Performing an Analysis of the Application Binary
In order to enable idb’s remaining functions, the analysis of the application binary has to be triggered by clicking the ‘Analyze Binary’ button. This will download the decrypted application binary and perform some basic analysis to extract information such as:
Encryption?: Is a segment of the app marked as encrypted.
Cryptid: If so, which cryptid is assigned to that segments.
PIE: Is the application compiled as a Position-Independent Executable (PIE) and thus takes advantage of ASLR.
Stack Canaries: Are stack canaries enabled for the application.
ARC: Does the application use Automatic Reference Counting (ARC).
If the application binary is encrypted, idb uses Stefan Esser’s dumpdecryoted to decrypt it before downloading and analyzing it.
Once “Analyze App Binary” was clicked and completed, the “Application Binary” tab becomes fully active. It provides three functions: display shared libraries, display strings, and extract class signatures and functions.
The “Shared Libraries” tab allows you list all the external libraries the app references. This allows for the easy
discovery of any suspicious frameworks that may be in use by the app. Internally, idb uses
otool to analyze the
binary. Since idb runs
otool on the host, this is an OS X feature only at this point. There are plans
for moving the analysis onto the device which will make the feature available for other platforms as well.
Application binaries frequently include data of interest such as API keys, credentials, encryption keys, URLs, etc. The strings tab extracts all strings in the (decrypted!) application binary and displays them right in the UI.
Class and Method Signature Dumping
When reversing, instrumenting (e.g., using Cycript or Mobile Substrate), or simply trying to understand an app,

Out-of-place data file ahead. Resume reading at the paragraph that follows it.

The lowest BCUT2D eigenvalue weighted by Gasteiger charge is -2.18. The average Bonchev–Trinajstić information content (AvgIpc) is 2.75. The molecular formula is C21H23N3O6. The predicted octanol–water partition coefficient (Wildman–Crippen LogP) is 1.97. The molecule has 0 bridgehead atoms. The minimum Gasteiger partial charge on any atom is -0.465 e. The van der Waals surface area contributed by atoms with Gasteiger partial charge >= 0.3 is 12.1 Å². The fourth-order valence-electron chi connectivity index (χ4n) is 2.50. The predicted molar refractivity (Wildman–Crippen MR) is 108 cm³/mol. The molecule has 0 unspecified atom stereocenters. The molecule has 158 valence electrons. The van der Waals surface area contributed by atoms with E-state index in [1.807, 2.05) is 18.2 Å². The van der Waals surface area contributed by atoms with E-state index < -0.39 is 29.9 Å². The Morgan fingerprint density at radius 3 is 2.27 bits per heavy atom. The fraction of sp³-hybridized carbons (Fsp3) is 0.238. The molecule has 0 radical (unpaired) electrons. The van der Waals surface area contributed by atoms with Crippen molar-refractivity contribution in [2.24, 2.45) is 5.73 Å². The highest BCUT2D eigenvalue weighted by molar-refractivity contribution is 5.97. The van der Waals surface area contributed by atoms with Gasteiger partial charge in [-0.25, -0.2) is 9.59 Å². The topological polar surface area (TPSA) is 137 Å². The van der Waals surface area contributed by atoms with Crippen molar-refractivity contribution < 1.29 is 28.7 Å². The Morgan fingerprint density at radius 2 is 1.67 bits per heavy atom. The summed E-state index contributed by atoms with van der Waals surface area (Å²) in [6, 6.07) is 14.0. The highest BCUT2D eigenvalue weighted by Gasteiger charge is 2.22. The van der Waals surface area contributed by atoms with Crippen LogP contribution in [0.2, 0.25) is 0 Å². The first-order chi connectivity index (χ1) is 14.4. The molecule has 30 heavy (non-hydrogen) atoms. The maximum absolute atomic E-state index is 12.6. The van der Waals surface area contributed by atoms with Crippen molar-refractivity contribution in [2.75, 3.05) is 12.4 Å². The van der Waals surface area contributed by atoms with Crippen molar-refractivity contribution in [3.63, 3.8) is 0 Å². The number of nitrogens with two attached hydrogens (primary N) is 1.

knowing all of the classes and method signatures of the app is of great help. idb provides a convenient way for
obtaining these from compiled iOS applications. Under the hood, this function uses
cycript and the
script by Elias Limneos. To use this, simply click the “Dump Classes”
button in idb while the device is unlocked.
Note: Since iOS 8, there seems to be some issue with running weak class-dump. Working on a better solution that works across platforms.
This will launch the app with cycript attached and dump all the class information. Depending on the size of the application, this process will take up to several minutes. There is no visual feedback that class information is being dumped, but the device will play the “locking” sound once the dump is complete. In some rare instances the app may crash during this process which may lead to an incomplete class dump.
At any time during the process the “List Results” button can be used to retrieve all of the class information that has
been collected thus far. To gain a full list, you should wait until the execution of
weak_classdump is finished.
The results will look similar to this: